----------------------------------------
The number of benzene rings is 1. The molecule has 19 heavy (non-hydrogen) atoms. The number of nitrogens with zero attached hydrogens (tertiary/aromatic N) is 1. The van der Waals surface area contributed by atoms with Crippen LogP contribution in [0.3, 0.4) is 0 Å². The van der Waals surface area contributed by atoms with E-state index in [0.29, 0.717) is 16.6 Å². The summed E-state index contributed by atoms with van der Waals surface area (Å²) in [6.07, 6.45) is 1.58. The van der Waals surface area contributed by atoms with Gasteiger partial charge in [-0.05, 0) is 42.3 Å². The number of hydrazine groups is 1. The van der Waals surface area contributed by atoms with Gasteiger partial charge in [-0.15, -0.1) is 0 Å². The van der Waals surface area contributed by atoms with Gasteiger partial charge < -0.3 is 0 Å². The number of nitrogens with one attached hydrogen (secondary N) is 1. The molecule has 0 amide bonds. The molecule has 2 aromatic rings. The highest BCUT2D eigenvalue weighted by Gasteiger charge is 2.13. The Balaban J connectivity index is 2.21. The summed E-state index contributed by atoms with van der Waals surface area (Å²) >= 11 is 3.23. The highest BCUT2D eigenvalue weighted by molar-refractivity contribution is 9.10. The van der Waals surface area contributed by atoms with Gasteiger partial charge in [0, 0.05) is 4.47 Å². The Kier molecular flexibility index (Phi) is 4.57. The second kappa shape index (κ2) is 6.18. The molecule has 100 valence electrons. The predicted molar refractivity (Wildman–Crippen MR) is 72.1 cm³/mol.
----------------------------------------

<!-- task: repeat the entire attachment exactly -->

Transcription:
The number of benzene rings is 1. The molecule has 19 heavy (non-hydrogen) atoms. The number of nitrogens with zero attached hydrogens (tertiary/aromatic N) is 1. The van der Waals surface area contributed by atoms with Crippen LogP contribution in [0.3, 0.4) is 0 Å². The van der Waals surface area contributed by atoms with E-state index in [0.29, 0.717) is 16.6 Å². The summed E-state index contributed by atoms with van der Waals surface area (Å²) in [6.07, 6.45) is 1.58. The van der Waals surface area contributed by atoms with Gasteiger partial charge in [-0.05, 0) is 42.3 Å². The number of hydrazine groups is 1. The van der Waals surface area contributed by atoms with Gasteiger partial charge in [-0.15, -0.1) is 0 Å². The van der Waals surface area contributed by atoms with Gasteiger partial charge < -0.3 is 0 Å². The number of nitrogens with one attached hydrogen (secondary N) is 1. The molecule has 0 amide bonds. The molecule has 2 aromatic rings. The highest BCUT2D eigenvalue weighted by Gasteiger charge is 2.13. The Balaban J connectivity index is 2.21. The summed E-state index contributed by atoms with van der Waals surface area (Å²) >= 11 is 3.23. The highest BCUT2D eigenvalue weighted by molar-refractivity contribution is 9.10. The van der Waals surface area contributed by atoms with Gasteiger partial charge in [0, 0.05) is 4.47 Å². The Kier molecular flexibility index (Phi) is 4.57. The second kappa shape index (κ2) is 6.18. The molecule has 100 valence electrons. The predicted molar refractivity (Wildman–Crippen MR) is 72.1 cm³/mol.